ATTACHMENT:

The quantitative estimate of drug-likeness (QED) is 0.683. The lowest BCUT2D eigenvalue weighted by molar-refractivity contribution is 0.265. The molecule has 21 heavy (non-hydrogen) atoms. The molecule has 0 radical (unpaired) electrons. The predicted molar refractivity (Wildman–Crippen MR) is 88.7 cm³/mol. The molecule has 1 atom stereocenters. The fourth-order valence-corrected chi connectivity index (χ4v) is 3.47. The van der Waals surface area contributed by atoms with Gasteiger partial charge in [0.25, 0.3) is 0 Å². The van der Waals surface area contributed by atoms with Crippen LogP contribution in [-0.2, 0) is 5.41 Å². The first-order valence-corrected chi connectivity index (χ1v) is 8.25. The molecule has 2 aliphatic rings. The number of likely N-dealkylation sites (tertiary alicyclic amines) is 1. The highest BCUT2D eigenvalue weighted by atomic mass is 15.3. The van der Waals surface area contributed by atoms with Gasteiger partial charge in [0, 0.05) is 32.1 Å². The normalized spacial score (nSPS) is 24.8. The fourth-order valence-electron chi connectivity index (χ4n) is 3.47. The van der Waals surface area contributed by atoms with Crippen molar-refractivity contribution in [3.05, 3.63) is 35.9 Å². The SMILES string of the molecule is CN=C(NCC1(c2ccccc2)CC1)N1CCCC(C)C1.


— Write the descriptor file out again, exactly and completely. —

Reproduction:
The quantitative estimate of drug-likeness (QED) is 0.683. The lowest BCUT2D eigenvalue weighted by molar-refractivity contribution is 0.265. The molecule has 21 heavy (non-hydrogen) atoms. The molecule has 0 radical (unpaired) electrons. The predicted molar refractivity (Wildman–Crippen MR) is 88.7 cm³/mol. The molecule has 1 atom stereocenters. The fourth-order valence-corrected chi connectivity index (χ4v) is 3.47. The van der Waals surface area contributed by atoms with Gasteiger partial charge in [0.25, 0.3) is 0 Å². The van der Waals surface area contributed by atoms with Crippen LogP contribution in [-0.2, 0) is 5.41 Å². The first-order valence-corrected chi connectivity index (χ1v) is 8.25. The molecule has 2 aliphatic rings. The number of likely N-dealkylation sites (tertiary alicyclic amines) is 1. The highest BCUT2D eigenvalue weighted by atomic mass is 15.3. The van der Waals surface area contributed by atoms with Gasteiger partial charge in [0, 0.05) is 32.1 Å². The normalized spacial score (nSPS) is 24.8. The fourth-order valence-electron chi connectivity index (χ4n) is 3.47. The van der Waals surface area contributed by atoms with Crippen molar-refractivity contribution in [3.05, 3.63) is 35.9 Å². The SMILES string of the molecule is CN=C(NCC1(c2ccccc2)CC1)N1CCCC(C)C1.